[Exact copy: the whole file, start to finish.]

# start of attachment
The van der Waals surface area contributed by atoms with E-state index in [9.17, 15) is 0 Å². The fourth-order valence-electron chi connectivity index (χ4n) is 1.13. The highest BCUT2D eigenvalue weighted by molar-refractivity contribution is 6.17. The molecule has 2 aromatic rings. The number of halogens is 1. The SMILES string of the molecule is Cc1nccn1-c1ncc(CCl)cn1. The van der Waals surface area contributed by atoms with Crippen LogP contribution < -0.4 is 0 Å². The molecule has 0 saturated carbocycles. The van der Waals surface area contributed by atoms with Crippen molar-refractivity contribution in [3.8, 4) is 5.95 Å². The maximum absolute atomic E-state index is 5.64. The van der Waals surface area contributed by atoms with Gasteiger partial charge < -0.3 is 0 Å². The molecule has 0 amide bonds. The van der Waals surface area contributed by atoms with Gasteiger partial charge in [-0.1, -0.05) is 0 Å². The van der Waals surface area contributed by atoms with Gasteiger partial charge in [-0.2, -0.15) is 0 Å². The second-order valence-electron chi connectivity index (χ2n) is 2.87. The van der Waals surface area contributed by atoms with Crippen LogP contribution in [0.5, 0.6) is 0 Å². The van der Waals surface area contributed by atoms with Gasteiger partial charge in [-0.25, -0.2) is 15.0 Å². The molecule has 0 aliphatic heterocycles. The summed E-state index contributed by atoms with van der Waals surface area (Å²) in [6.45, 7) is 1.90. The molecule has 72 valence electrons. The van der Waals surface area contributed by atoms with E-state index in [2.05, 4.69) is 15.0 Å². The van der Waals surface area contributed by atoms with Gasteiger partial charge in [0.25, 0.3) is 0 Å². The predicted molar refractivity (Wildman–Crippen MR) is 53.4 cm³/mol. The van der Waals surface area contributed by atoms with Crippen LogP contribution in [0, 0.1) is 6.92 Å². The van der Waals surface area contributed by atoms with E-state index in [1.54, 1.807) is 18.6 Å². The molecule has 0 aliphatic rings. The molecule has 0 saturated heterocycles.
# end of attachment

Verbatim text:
The van der Waals surface area contributed by atoms with E-state index in [9.17, 15) is 0 Å². The fourth-order valence-electron chi connectivity index (χ4n) is 1.13. The highest BCUT2D eigenvalue weighted by molar-refractivity contribution is 6.17. The molecule has 2 aromatic rings. The number of halogens is 1. The SMILES string of the molecule is Cc1nccn1-c1ncc(CCl)cn1. The van der Waals surface area contributed by atoms with Crippen LogP contribution < -0.4 is 0 Å². The molecule has 0 saturated carbocycles. The van der Waals surface area contributed by atoms with Crippen molar-refractivity contribution in [3.8, 4) is 5.95 Å². The maximum absolute atomic E-state index is 5.64. The van der Waals surface area contributed by atoms with Gasteiger partial charge < -0.3 is 0 Å². The molecule has 0 amide bonds. The van der Waals surface area contributed by atoms with Gasteiger partial charge in [-0.1, -0.05) is 0 Å². The van der Waals surface area contributed by atoms with Gasteiger partial charge in [-0.2, -0.15) is 0 Å². The second-order valence-electron chi connectivity index (χ2n) is 2.87. The van der Waals surface area contributed by atoms with Crippen LogP contribution in [0.5, 0.6) is 0 Å². The van der Waals surface area contributed by atoms with Gasteiger partial charge in [-0.25, -0.2) is 15.0 Å². The molecule has 0 aliphatic heterocycles. The summed E-state index contributed by atoms with van der Waals surface area (Å²) in [6.45, 7) is 1.90. The molecule has 72 valence electrons. The van der Waals surface area contributed by atoms with E-state index in [2.05, 4.69) is 15.0 Å². The van der Waals surface area contributed by atoms with Gasteiger partial charge in [0.25, 0.3) is 0 Å². The predicted molar refractivity (Wildman–Crippen MR) is 53.4 cm³/mol. The van der Waals surface area contributed by atoms with Crippen LogP contribution in [0, 0.1) is 6.92 Å². The van der Waals surface area contributed by atoms with E-state index in [1.54, 1.807) is 18.6 Å². The molecule has 0 aliphatic rings. The molecule has 0 saturated heterocycles.